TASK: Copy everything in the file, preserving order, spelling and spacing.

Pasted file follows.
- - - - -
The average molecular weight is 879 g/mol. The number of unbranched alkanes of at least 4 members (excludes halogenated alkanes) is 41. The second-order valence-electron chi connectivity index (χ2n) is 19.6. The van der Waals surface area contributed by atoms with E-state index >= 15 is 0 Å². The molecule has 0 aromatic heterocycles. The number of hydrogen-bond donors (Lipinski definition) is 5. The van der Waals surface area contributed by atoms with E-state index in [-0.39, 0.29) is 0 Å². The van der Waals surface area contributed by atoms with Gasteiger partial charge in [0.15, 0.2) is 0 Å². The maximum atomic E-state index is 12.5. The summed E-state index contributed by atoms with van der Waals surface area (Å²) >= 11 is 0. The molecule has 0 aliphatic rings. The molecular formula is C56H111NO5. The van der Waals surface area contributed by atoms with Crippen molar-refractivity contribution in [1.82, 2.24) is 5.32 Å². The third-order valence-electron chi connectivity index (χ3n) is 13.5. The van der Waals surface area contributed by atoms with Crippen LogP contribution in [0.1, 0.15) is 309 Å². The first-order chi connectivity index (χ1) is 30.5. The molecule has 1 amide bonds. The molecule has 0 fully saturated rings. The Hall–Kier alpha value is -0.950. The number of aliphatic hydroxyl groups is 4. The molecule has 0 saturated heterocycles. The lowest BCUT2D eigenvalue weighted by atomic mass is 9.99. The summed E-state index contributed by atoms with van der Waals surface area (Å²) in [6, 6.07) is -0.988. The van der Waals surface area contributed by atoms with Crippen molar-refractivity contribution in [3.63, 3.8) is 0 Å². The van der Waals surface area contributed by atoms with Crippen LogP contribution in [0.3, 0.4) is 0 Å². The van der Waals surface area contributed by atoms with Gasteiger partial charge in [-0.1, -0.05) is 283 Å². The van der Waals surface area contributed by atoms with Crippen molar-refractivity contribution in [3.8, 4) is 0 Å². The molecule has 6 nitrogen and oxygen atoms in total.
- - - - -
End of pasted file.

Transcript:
The average molecular weight is 879 g/mol. The number of unbranched alkanes of at least 4 members (excludes halogenated alkanes) is 41. The second-order valence-electron chi connectivity index (χ2n) is 19.6. The van der Waals surface area contributed by atoms with E-state index >= 15 is 0 Å². The molecule has 0 aromatic heterocycles. The number of hydrogen-bond donors (Lipinski definition) is 5. The van der Waals surface area contributed by atoms with E-state index in [-0.39, 0.29) is 0 Å². The van der Waals surface area contributed by atoms with Gasteiger partial charge in [0.15, 0.2) is 0 Å². The maximum atomic E-state index is 12.5. The summed E-state index contributed by atoms with van der Waals surface area (Å²) >= 11 is 0. The molecule has 0 aliphatic rings. The molecular formula is C56H111NO5. The van der Waals surface area contributed by atoms with Crippen molar-refractivity contribution in [1.82, 2.24) is 5.32 Å². The third-order valence-electron chi connectivity index (χ3n) is 13.5. The van der Waals surface area contributed by atoms with Crippen LogP contribution in [0.1, 0.15) is 309 Å². The first-order chi connectivity index (χ1) is 30.5. The molecule has 1 amide bonds. The molecule has 0 fully saturated rings. The Hall–Kier alpha value is -0.950. The number of aliphatic hydroxyl groups is 4. The molecule has 0 saturated heterocycles. The lowest BCUT2D eigenvalue weighted by atomic mass is 9.99. The summed E-state index contributed by atoms with van der Waals surface area (Å²) in [6, 6.07) is -0.988. The van der Waals surface area contributed by atoms with Crippen molar-refractivity contribution in [3.63, 3.8) is 0 Å². The van der Waals surface area contributed by atoms with Crippen LogP contribution in [0.3, 0.4) is 0 Å². The van der Waals surface area contributed by atoms with Gasteiger partial charge in [-0.1, -0.05) is 283 Å². The van der Waals surface area contributed by atoms with Crippen molar-refractivity contribution in [3.8, 4) is 0 Å². The molecule has 6 nitrogen and oxygen atoms in total.